There it is. Right there.

Alex Kovalev’s name on the scoresheet. It’s right there on the Game Summary for last night’s match at the Bell Centre between the Montreal Canadiens and the New Jersey Devils.

Unfortunately for Kovalev and the Canadiens, number 27’s name doesn’t show up on the scoring summary. It shows up in the penalty summary: two minutes for tripping at 19:32 of the third period.

This game was tied at one when Kovalev was sent to the sin bin. Matt D’Agostini, with his parents in the stands after making the trip from Sault Ste. Marie, Ontario, opened the scoring for the Habs at 15:35 of the first period, when he banged the puck past Scott Clemmensen, who couldn’t hold on to the hot potato in his crease. The goal was D’Agostini’s third since being recalled from the Hamilton Bulldogs.

Believe me, folks, this kid isn’t going anywhere, soon. He has combined with Saku Koivu and Andrei Kostitsyn to form Montreal’s most effective trio since joining the team. Finally, the Canadiens have a number one line that is clicking on all cylinders. They also have a very effective fourth line, in Maxim Lapierre, Steve Begin and Georges Laraque. It’s lines two and three that are proving to be the problem for head coach Guy Carbonneau; most notably, the Kovalev line.

More on that in a moment.

The Devils tied this one at 4:05 of the second period when Jamie Langenbrunner managed to squeeze one between the pads of Carey Price: a blast from the edge of the face off circle that found its way past the Montreal netminder.

There was no scoring in the third period, which would suggest that this one was a pretty evenly-played hockey game heading into overtime. Right?


The Canadiens again opened with a flourish, delivering more of the crisp play we saw from them in the win against the New York Rangers two nights earlier. In the second period, the Canadiens simply stopped skating, and carried that over into the third period. The shots on goal are indicative of how this game transpired: 13-7 Montreal in the first; 11-9 NJ in the second; and 11-4 NJ in the third. Truth be told, the Canadiens can thank Price for their single point.

Still, the Habs had a chance to win this one. That is, until Alex Kovalev took that tripping penalty with :28 remaining in regulation play. Thirty-one seconds into O.T., the splendid Zach Parise put this one out of reach with his 15th of the season.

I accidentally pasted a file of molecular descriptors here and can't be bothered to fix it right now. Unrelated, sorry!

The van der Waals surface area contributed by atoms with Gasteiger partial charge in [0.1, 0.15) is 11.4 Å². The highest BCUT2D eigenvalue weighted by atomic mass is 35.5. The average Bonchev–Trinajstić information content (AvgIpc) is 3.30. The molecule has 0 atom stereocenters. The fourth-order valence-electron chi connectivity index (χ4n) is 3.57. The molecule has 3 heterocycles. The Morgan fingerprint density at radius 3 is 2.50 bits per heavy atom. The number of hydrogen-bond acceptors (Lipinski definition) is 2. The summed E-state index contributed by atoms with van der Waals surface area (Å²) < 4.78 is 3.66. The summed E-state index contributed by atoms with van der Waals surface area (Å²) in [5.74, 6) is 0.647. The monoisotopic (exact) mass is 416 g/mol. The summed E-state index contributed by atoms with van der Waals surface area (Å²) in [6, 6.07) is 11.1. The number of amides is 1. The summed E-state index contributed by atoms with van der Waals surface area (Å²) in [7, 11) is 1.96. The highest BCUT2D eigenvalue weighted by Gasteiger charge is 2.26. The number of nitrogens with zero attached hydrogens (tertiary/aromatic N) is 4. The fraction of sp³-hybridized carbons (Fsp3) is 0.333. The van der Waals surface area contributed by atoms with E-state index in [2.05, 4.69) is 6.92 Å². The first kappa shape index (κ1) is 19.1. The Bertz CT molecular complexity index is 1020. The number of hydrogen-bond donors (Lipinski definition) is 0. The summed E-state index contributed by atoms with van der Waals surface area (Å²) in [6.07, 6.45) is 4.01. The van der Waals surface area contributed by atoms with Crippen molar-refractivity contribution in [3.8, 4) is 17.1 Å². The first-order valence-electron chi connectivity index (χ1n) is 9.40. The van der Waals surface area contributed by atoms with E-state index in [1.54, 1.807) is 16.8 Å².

Game, set and match.

Kovalev? Let’s look past the lazy penalty that resulted in the Canadiens starting, and finishing, this overtime session short-handed. What has to be a bigger concern to The Coach is the fact that Kovalev has now gone 16 games without a goal. Chances? He had his opportunities last night with three shots on goal. And yes, Scott Clemmensen was good. He’s no Martin Brodeur, but on this night, he didn’t have to be.

Kovalev isn’t the only one struggling on his line. Chris Higgins has done very little since netting a hat trick against Ottawa some three weeks ago. Robert Lang, who rounds out that threesome, has been quietly effective, as he has been all season long. But the sparks haven’t exactly been flying between Lang and Kovalev, two former Pittsburgh Penguins who are being given a chance to play together again.

It says here that your best players have to be your best players. And both Kovalev and Higgins have been far from it. Fairly, or unfairly, Kovalev has been the lightening rod for what has been ailing this team offensively this season. Even when Kovalev was getting some points through the first 10 games of the season, we weren’t seeing the Alex Kovalev who lit up this team and this town for 82 games last season.

As for Higgins, he has been given a very long leash by fans in this city. Truth be told, Chris Higgins might never become the first-line player the Canadiens expect him to become. When all is said and done, Chris Higgins might end up being a very good third-line player.

Chris Higgins is a terrific young man, worthy of the “A” he wears on his jersey, and skates miles out there.

Unfortunately for Higgins, and the Canadiens, miles to nowhere, on too many nights.

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